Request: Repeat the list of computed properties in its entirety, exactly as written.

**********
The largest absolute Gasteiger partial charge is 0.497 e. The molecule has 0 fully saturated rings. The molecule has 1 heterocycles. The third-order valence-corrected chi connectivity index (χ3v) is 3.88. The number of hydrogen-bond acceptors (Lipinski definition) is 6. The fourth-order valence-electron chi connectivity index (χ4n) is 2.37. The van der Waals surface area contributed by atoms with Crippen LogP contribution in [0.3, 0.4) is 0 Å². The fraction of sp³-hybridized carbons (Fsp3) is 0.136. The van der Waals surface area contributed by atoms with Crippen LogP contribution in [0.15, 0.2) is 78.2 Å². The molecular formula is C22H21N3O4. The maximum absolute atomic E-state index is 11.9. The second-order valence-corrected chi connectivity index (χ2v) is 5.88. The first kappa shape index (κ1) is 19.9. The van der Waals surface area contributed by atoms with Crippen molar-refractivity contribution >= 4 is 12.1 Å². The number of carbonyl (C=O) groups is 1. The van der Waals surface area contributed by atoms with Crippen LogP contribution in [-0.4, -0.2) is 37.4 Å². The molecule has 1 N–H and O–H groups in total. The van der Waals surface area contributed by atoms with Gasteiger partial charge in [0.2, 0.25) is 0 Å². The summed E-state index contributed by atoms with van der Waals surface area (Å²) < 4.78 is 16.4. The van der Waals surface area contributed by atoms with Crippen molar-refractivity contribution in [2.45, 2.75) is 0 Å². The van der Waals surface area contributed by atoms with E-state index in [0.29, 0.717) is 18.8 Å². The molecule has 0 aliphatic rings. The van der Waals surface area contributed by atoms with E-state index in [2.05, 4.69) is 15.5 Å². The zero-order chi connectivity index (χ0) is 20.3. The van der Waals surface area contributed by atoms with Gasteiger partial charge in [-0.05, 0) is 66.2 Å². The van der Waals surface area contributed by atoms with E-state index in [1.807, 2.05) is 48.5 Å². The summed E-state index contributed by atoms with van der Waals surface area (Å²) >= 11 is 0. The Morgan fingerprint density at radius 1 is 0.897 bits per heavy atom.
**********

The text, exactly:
The largest absolute Gasteiger partial charge is 0.497 e. The molecule has 0 fully saturated rings. The molecule has 1 heterocycles. The third-order valence-corrected chi connectivity index (χ3v) is 3.88. The number of hydrogen-bond acceptors (Lipinski definition) is 6. The fourth-order valence-electron chi connectivity index (χ4n) is 2.37. The van der Waals surface area contributed by atoms with Crippen LogP contribution in [0.3, 0.4) is 0 Å². The fraction of sp³-hybridized carbons (Fsp3) is 0.136. The van der Waals surface area contributed by atoms with Crippen LogP contribution in [0.15, 0.2) is 78.2 Å². The molecular formula is C22H21N3O4. The maximum absolute atomic E-state index is 11.9. The second-order valence-corrected chi connectivity index (χ2v) is 5.88. The first kappa shape index (κ1) is 19.9. The van der Waals surface area contributed by atoms with Crippen molar-refractivity contribution >= 4 is 12.1 Å². The number of carbonyl (C=O) groups is 1. The van der Waals surface area contributed by atoms with Crippen LogP contribution in [-0.4, -0.2) is 37.4 Å². The molecule has 1 N–H and O–H groups in total. The van der Waals surface area contributed by atoms with Gasteiger partial charge in [0.2, 0.25) is 0 Å². The summed E-state index contributed by atoms with van der Waals surface area (Å²) < 4.78 is 16.4. The van der Waals surface area contributed by atoms with Crippen molar-refractivity contribution in [2.45, 2.75) is 0 Å². The van der Waals surface area contributed by atoms with E-state index in [0.29, 0.717) is 18.8 Å². The molecule has 0 aliphatic rings. The van der Waals surface area contributed by atoms with E-state index in [2.05, 4.69) is 15.5 Å². The zero-order chi connectivity index (χ0) is 20.3. The van der Waals surface area contributed by atoms with Gasteiger partial charge in [-0.05, 0) is 66.2 Å². The van der Waals surface area contributed by atoms with E-state index in [1.807, 2.05) is 48.5 Å². The summed E-state index contributed by atoms with van der Waals surface area (Å²) >= 11 is 0. The Morgan fingerprint density at radius 1 is 0.897 bits per heavy atom.